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Creating A Birth Wish List Instead Of A Birth Plan



Couple watching an iPad
Couple creating their birth wish list

Very often I hear people say, "My friend told me her birth plan was a waste of time because the birth went the complete opposite." And yes, a birth plan will not guarantee your perfect birth. The main reason for that is the wild card you can't account for, baby. To be honest I don't like the term "birth plan", as soon as you label it a plan, it is guaranteed to disappoint you and that's because the only thing predictable about birth is that it is completely unpredictable.


But none of this means you can't have hopes and wishes for your birth and if you are flexible with your wants and needs, you don't have to be disappointed. This one page list of what you feel is important to you to have in your birth is a culmination of your education about your birth and immediate postpartum period. Also it is a discussion page to have with your care provider to make sure that everyone is on the same page. I also think that having these discussions with your care provider can show them you are looking for more than the status quo, snap them out of the "this is what we always do" mentality. To be clear though, many care provider do try to make birth as personal as possible. But it never hurts to just have the discussion and throw these wishes out into the universe.


What to include in creating your birth plan or wish list?


To start, it's best to educate yourself on the various medical procedures that can occur during labour. Learn about the benefits and all the risks that can occur. Based on that research if there are any that you may be less open to or adverse to altogether add that to your wish list. From that, ask your care provider under what circumstances would they use any of those particular procedures.


NOTE These procedures are often called medical interventions, they can also be seen as supports that can help facilitate your birth to be more comfortable, support baby's health and aid in getting your birth to ending vaginally and not surgically.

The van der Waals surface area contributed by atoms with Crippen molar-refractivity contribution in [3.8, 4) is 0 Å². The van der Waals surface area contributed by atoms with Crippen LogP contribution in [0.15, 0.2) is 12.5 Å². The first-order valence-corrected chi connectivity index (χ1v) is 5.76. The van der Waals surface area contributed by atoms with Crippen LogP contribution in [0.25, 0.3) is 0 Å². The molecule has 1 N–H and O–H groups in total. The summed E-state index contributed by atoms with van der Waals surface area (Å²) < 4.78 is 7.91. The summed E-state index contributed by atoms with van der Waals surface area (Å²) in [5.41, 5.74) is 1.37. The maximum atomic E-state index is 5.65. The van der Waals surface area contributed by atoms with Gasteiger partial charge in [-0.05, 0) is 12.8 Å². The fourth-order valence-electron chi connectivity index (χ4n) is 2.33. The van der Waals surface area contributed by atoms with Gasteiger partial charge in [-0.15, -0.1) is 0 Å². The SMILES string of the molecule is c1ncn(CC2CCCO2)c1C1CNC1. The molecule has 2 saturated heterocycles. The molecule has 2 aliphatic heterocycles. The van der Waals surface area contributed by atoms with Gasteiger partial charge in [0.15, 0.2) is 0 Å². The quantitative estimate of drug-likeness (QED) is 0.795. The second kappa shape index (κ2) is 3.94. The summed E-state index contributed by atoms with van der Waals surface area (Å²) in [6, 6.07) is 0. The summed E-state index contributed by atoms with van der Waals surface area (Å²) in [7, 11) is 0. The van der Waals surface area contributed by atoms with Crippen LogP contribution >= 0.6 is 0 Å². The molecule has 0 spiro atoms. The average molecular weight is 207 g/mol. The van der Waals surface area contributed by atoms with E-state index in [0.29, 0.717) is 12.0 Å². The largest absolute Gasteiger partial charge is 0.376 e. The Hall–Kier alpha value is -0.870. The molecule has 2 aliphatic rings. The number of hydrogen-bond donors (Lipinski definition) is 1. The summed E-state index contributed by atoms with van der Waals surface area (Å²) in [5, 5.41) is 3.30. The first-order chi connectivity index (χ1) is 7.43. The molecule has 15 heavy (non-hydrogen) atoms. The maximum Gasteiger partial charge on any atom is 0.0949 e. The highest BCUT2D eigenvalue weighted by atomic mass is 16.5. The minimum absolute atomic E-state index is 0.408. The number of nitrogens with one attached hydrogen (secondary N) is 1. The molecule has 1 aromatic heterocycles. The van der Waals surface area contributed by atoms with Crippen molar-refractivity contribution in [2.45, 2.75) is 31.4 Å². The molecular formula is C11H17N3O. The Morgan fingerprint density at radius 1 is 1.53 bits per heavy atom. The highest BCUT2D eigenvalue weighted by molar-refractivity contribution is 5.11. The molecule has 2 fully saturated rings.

Birthing parent in a hospital bed on baby monitoring surrounded by partner and nurse
Medical Procedures in labour

The medical procedures that you may wish to focus on include:

  • An IV

  • Electronic Fetal Monitoring

  • Amniotomy

  • Vaginal Exams

  • Episiotomy

  • Instrumental Deliveries - Vacuum and Forceps delivery


Many of these can be absolutely avoided. Maintaining flexibility though, as occasionally one or more of these procedures, may be necessary. Depending on how baby tolerates birth, what decisions you make with regard to pain management and your own health, you may require one or more of them to maintain that journey toward a vaginal birth. Even if you are opposed to any of them and they become necessary, if you are educated on their benefits and risks, you can are able to make an informed decision about using it in your labour.


The next section of your wish list to consider is your pain management. What are your thoughts on managing your discomfort in labour? Are you 100% on board for having an epidural as soon as you can, or do you know you want one but want to see how far you can go before getting one?


Are you aware of any other pain management options available at your place of birth. These may include analgesics such as morphine or demerol and possibly nitrous oxide or more commonly known as laughing gas, though I've never seen anyone laugh in labour while using it. Again, educating yourself on the benefits and risks of all these medical options and discussing them with your care provider can help you make an informed choice.


Birthing parent on a birth ball, partner holding their hands, while a second support person massages their back
Non-medical comfort measures